Clothes Moths

General Facts

The caterpillars (larvae) of this moth are considered a serious pest, they spend their entire time eating and foraging for food. They derive nourishment from clothing such as wool, fur, feathers, and other natural fibers. They will not normally feed on cotton, silk or synthetic fibers but may attack fabric blends of wool or will feed on fibers soiled with perspiration, or dirt. This moth prefers moist conditions as it doesn’t drink and gets its water from its food source. So it prefers damp and soiled fabrics, in fact it requires minerals from soiled garments for optimal growth and will avoid cleaned garments in very low humidity environments.

A common type of clothes moth is the webbing moth. It is a small moth with a wing span of about 1/2 inch. It is uniformly pale golden in color with no unusual markings other than black eyes and a coppery tuft of hairs on the top of the head. Webbing clothes moth is a weak flier and rarely leaves dark closets or other storage areas. Female moths lay their eggs within one to three weeks after they emerge. Eggs are glued to woolen threads so that they are not easily removed. After the larvae hatch they feed immediately and often they construct a silken tube and feed in the vicinity of this shelter. Other times the larvae may continue to move across the fabric and only produce scattered patches of silk on which it rests. The larvae is a creamy white color and may reach 1/2 inch in length.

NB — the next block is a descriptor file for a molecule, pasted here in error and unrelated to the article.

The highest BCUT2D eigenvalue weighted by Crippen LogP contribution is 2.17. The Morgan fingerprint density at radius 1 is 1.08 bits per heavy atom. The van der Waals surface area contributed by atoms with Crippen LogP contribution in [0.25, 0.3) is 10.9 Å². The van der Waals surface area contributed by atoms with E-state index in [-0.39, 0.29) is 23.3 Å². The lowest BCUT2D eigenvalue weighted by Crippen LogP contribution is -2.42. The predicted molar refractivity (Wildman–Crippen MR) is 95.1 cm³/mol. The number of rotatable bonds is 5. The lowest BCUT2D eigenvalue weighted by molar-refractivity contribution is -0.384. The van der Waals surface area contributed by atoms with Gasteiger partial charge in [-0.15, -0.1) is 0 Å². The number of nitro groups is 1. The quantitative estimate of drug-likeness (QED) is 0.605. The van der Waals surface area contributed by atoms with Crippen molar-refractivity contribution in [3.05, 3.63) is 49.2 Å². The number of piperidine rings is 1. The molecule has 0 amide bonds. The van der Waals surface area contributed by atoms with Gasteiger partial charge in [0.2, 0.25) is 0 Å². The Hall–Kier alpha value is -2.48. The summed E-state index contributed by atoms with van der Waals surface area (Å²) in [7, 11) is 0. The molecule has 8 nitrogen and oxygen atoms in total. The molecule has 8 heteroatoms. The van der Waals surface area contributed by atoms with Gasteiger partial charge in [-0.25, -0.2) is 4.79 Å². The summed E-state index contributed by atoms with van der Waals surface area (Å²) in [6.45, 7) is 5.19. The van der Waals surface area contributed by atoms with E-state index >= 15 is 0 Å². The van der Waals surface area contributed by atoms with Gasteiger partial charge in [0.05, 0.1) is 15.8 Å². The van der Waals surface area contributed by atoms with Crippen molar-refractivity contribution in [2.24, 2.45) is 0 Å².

Proper diagnosis of the pest is the first step in gaining control. Woolens damaged by the clothes moth exhibit furrows in the surface, which is caused by the larvae’s habit of “grazing.” Occasionally, and during heavy infestations, the woolens will have holes. When larvae infest furs or hairbrushes, they clip off the individual hairs close to the surface. Larvae can infest cast pet hairs that are trapped under baseboards or in the air return vents of heating systems. They also have been found in vacant wasp nests and feed on insects that have died in wall voids or attics. Because of this, it is important to practice thorough cleaning of the home using a good vacuum cleaner. In many instances clothes moths can be prevented and/or controlled solely by vacuuming. Be sure to dispose of the vacuum bag when finished.

The webbing clothes moth will feed on hair, wool, fur, feathers, and similar animal products. Synthetics, cottons, and other plant materials are not attacked by the webbing clothes moth larvae unless these items are stained with food or body oils. The casemaking clothes moths will attack any of the following: felts; dried carcasses or taxidermy mounts; wool clothing, carpets, or tapestries; feathers; furs; and plant-derived materials such as dried herbs, tobacco, tea, hemp, pharmaceuticals, and seeds and seed products.

If infested, clothing, blankets, and tapestries should be laundered or dry cleaned, and stored in an airtight container or bag. Small carpets and throw rugs can be beaten and brushed while hanging from an outside line to remove most, if not all, eggs and larvae. Large area rugs and carpets should be treated by professional pest management companies (pest control companies). Never apply pesticides to clothing or bedding. Before using any pesticide, thoroughly read the label and do not apply to any carpet, upholstery, or other site unless it is specifically listed in the directions for use.